How Mental Toughness Can Impact Race Pace
By Loren Fogelman
"While this is tough, I am a whole lot tougher." — James Loehr
How fast you go out at the beginning of a race is a personal decision. Some athletes end up giving away that control without even realizing what they’re doing. Quickly you are caught up in the energy of those around you. When you finally realize you started out too fast in the race, valuable energy has been burned. Then more energy is used to regain focus, returning to your race plan.
Who influences you most when racing? Being influenced by other athlete’s pace is a poor strategy when racing. Managing the high energy during triathlons — of other racers plus your own adrenaline levels — drains energy needed for your race. Creating a tight race plan, prepared to deal with the onslaught of energy is all part of the mental game.
Novice athletes and seasoned veterans alike can face the problem of going out too fast. Even experienced athletes periodically must return to basics. Lack of experience, preparation and commitment are some contributors.
You may relate to Jean — her passion is competing in triathlons. The first race of each season she is a bundle of nerves before the start. With the tension building prior to the start, she begins her swim with explosive energy. The frenzy of a mass open water swim start, trying to avoid getting bumped, hit with arms and kicked, adds to her nerves. The intensity of the swim is more like a water fight for Jean. By the middle of her second leg, she is suffering from going out too fast.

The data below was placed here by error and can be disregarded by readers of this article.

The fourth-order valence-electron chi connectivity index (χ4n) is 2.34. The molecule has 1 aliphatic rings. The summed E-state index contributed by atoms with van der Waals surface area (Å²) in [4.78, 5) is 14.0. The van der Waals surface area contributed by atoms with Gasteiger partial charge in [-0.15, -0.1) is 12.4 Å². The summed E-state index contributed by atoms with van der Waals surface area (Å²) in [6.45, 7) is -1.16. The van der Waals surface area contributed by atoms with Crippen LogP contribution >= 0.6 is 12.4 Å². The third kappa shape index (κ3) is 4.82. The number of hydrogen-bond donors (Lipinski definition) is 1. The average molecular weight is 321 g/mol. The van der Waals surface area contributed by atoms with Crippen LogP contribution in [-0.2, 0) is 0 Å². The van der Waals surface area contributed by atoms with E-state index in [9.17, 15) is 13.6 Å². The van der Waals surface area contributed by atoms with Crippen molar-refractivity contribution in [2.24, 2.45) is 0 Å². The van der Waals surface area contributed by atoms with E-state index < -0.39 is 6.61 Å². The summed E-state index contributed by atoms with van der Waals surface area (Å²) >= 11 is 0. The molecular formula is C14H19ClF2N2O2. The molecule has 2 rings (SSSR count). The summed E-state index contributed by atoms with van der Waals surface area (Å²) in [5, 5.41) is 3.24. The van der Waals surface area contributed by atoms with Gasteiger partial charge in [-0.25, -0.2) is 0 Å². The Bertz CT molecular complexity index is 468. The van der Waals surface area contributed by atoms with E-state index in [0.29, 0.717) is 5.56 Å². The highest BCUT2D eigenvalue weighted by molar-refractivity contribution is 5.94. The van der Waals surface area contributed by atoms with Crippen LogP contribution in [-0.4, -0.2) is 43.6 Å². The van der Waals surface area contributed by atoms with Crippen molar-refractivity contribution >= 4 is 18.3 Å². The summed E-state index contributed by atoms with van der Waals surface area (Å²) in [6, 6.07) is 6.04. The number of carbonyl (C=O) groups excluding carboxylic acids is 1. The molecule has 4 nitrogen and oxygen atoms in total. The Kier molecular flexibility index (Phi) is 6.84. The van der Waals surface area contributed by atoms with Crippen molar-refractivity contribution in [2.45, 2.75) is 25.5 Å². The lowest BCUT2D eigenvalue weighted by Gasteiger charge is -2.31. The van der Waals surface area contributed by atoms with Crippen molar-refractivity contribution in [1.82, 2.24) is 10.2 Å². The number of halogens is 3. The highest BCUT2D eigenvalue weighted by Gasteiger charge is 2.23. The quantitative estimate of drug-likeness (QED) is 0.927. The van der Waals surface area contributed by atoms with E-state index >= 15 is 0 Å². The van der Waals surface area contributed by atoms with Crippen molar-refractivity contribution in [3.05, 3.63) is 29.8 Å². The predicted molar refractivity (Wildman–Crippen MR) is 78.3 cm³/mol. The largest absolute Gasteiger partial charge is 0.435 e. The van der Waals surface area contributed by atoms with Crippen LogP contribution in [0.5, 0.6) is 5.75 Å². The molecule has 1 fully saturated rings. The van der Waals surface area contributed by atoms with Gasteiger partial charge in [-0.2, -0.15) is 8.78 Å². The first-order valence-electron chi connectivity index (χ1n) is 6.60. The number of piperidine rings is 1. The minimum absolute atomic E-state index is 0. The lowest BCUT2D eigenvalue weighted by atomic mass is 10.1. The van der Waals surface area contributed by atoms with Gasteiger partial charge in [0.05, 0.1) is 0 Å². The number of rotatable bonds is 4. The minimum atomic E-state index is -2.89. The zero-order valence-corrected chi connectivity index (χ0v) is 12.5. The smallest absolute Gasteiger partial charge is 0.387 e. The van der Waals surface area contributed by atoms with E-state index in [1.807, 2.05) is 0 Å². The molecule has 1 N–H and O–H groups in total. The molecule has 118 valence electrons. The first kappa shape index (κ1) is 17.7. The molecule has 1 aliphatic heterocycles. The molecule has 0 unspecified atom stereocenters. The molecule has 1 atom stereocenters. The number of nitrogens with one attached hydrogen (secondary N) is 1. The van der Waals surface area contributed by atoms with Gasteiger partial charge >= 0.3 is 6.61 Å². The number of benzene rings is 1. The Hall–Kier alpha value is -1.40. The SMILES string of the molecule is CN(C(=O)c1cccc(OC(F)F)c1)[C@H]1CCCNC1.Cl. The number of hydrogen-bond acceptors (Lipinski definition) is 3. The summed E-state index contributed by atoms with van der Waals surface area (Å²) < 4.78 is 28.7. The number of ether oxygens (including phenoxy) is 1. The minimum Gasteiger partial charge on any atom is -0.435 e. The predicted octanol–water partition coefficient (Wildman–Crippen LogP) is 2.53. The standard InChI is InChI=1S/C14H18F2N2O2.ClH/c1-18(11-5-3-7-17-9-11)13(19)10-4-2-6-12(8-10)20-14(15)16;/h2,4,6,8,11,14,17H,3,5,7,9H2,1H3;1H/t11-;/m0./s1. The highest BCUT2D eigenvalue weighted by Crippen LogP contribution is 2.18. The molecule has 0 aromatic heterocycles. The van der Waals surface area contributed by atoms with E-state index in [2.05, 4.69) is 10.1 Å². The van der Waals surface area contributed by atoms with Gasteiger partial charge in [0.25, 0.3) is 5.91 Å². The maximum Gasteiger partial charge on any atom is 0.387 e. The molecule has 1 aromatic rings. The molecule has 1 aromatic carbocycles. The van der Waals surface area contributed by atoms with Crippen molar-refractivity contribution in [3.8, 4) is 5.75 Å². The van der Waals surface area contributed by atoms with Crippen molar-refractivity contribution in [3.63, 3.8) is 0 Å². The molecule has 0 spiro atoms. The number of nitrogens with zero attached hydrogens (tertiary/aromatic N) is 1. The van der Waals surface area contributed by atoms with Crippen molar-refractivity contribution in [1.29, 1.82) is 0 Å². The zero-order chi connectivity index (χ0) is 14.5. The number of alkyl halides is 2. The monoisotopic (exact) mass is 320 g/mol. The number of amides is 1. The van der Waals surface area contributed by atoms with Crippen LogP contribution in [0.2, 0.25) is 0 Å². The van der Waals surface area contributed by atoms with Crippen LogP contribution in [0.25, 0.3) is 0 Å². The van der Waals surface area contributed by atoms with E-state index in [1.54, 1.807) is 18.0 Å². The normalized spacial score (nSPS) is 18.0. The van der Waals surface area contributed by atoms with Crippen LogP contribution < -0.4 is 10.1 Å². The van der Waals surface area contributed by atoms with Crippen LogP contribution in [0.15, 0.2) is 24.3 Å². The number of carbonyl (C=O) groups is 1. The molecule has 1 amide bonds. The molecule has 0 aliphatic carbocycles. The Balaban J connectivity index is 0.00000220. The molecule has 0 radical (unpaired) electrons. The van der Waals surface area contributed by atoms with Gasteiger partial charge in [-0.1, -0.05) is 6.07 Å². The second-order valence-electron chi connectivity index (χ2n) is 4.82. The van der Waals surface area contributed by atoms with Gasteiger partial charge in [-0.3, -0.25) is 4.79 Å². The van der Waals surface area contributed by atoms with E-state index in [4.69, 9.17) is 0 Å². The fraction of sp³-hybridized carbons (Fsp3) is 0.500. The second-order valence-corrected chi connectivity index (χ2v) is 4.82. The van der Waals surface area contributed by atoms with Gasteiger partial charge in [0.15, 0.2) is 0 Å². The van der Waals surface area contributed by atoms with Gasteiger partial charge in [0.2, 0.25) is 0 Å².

Some reasons athletes go out too fast:
- Pack instinct is to stay together
- Sensitivity to the energy around you
- Externally directed; tend to please others
- Too much adrenaline and nervous energy
Getting caught up in the mayhem around you at the start of the race is a sure sign that your mindset is not prepared for the race. Pacing yourself with the crowd around you, instead of running your own race, is a weak strategy. Social proof theory reveals people will follow others when they’re not sure about what to do.
Following the crowd is an emotional decision. Somehow fear influenced your actions so you ditched your plan. You’ll pay the price later in the race when you needed that extra energy to finish. A strong body, trained mindset and high confidence all set the foundation for high performance.
Jean’s goal was to approach this season differently. Within a couple minutes of talking it was clear that Jean has a big heart, goes with the flow and is a joiner. She has been this way as long as she could remember. Caring for other people and volunteering time toward worthy causes is highly satisfying for her. Jean needed the psychological proficiency to withstand the pressures of the race.
Too frequently triathletes are told by their coaches to ignore what is going on around them. The coaches who tell you to just not do it are unaware of the power of habit. Following the crowd, going out too fast because of the other athletes around you, is a symptom of a habit. Under pressure, you are going to return to your old familiar habits. This is why competing successfully in triathlons is a mental game.